B. What is the attitude of the speaker towards the little Maid in the poem We are Seven by William Wordsworth? [8 marks]
The speaker of We are Seven is, on the whole, exasperated with the little Maid who refuses to accept the finality of death. At a deeper level, it can be said that the speaker also feels very sorry for her as she is obviously a very lonely child now that most of her brothers and sisters have either left home or have died.
On the surface, the poem is hinged on the clash between the difference in the adult and child’s perception of death. The first stanza reads:
“A simple Child,
That lightly draws its breath,
And feels its life in every limb,
What should it know of death?”
This stanza of the poem sets the framework for the dialogue between adult and child that follows. The next fifteen stanzas are then filled with the details of her family and siblings who are no longer around. She tells the speaker that two of her siblings are now living in Conway, two are at sea, two are dead and buried in a churchyard nearby while she lives with her mother not twelve steps from the graves of her deceased siblings Jane and John.
Despite going into great detail about Jane and John’s death and their graves, the little Maid insists that there are still seven – as opposed to five – children in the family. The adult tries to reason with her, that if two are dead, there must only be five. Ultimately, the poem ends with the child refusing to accept the adult’s calculations.
At a less obvious level, one can argue that the speaker of the poem is very touched by the child’s loneliness that leads to her denial of death. The painstaking detail of her interaction with the graves of her siblings, told over six stanzas, underline this. The speaker is intrigued that the little Maid knits, sings and eats by the gravestones of her brother and sister. She performs all these workaday activities by their graves as a way of keeping them alive in her mind and the speaker is careful to relate this to his audience or readers.
C. “Symbolism in poetry provides one a way of saying one thing and meaning another simultaneously”
Do you agree with this statement in your reading of Grandmother, by Kemala? Support your answers with reasons and examples drawn from the poem. [12 marks]
The symbolic qualities of the mengkuang mats form the backbone of the poem Grandmother, allowing the poet a way of saying one thing while meaning another. On the surface, the poem is about the mengkuang mats that Grandmother makes. However, the mengkuang mats and Grandmother’s attitude towards them can just as well be applied to her relationship with her children. We are told:
She is very old. And apart from God,
She most loves the mats she weaves.
She takes the thorny menkuang from the deep
She knows the cruel sting of its thorns and the pain
Of torn flesh as the thorns strike deep.
She has boldly drunk from the ancient waters of this
A parallel can be drawn between the weaving of Grandmother’s mengkuang mats and her bearing and raising of children. The thorns of the mengkuang that tear at her flesh are strongly reminiscent of the tearing of flesh during the birthing process. Yet, she is able to clear away the thorns to weave and order the mengkuang into beautiful and unique mats the way she was able to endure the difficulties of raising children into beautiful adults that then went on the set up homes and lives with others.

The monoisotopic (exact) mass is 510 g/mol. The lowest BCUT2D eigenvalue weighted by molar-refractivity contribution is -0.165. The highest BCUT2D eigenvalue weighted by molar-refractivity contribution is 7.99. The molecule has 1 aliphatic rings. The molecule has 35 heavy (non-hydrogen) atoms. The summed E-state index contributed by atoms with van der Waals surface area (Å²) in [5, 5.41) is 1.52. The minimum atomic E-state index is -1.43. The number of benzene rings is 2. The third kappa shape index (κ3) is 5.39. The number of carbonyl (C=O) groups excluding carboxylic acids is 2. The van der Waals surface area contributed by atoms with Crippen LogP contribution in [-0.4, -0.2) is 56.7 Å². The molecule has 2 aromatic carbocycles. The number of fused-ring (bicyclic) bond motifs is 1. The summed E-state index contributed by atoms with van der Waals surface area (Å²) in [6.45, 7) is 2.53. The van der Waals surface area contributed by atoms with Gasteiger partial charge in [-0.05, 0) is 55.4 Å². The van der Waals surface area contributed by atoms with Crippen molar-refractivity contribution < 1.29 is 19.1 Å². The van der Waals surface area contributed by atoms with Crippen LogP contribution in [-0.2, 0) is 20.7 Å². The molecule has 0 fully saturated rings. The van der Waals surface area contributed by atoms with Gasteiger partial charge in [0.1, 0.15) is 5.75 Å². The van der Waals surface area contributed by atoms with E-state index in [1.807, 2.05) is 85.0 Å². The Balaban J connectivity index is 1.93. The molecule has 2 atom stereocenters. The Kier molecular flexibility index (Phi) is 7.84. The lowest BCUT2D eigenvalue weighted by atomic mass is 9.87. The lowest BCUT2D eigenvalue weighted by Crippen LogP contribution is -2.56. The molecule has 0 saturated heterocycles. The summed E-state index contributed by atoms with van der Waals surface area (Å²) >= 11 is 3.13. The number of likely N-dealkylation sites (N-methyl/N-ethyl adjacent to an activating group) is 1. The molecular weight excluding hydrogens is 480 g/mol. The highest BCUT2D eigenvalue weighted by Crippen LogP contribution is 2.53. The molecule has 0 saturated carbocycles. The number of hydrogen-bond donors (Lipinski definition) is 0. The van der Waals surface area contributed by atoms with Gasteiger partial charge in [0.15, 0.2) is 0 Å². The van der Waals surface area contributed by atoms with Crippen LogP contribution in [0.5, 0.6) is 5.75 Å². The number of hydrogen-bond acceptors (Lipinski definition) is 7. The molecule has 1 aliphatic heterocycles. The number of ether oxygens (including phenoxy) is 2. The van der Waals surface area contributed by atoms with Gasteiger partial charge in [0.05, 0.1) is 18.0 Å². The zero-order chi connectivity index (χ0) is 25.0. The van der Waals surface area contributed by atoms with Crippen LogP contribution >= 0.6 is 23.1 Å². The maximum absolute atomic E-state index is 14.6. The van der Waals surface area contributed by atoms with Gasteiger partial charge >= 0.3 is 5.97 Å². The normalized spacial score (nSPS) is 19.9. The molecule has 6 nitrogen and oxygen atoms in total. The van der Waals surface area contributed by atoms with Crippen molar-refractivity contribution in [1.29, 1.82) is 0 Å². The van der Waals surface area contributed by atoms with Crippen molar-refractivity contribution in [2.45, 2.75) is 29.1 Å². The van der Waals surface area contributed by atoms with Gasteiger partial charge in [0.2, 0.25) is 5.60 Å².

From “the criss-sross of flowers”, just as through the raising of children, Grandmother “learns answers to the riddles of life”. From them, she “knows the meaning of love and ordered devotion”. And just as she has to part with her mats when she sells them to her customers, she has to endure the “high price of parting” with her own children when they have grown.
A. i hope they become what they want to become
as long as they are not thieves, robbers and philistines
as long as their coming manhood and womanhood
do not become the fuel for the technological fire
burning us, making us useless and spent kayu bakau
My Clever Pupils, Omar Mohd. Noor
In the stanza above, what are the teacher’s hopes for his pupils? [5 marks]
The teacher does not seem to have very high hopes for his clever pupils. Although he hopes that they will achieve their own goals he fears that their ambitions are not very high, the repetition of “as long as” indicating this. Most of all, he hopes that they will not be made obsolete by technology (“do not become the fuel for the technological fire / burning us, making us useless and spent kayu bakau”), especially if they were to end up being manual labourers of factory workers – due to their apparent lack of ambition to be more -- whose tasks will eventually be replaced by automated machines and robots.
B. What is the speaker’s attitude towards the future in the poem Nocturne by Muhammad Haji Salleh? [8 marks]
The poem Nocturne harbours – both literally and metaphorically – much hope for the future and this is communicated through its central metaphor of a ship being urged on through the darkness of night by a comforting concert of natural forces – the sea, sky and winds – into a dawn that represents the future. Despite the onset of technological advances that threaten the natural rhythm of humanity, the spirit of Nocturne insists that nature will be able to adapt to the brave new world of “machines”. The second stanza of the poem reads:
“late tonight we borrow the music of nature
to mend the rhythm of our souls
newly broken by the pace of machines
i hold your hand
to marry my body to your lucidity”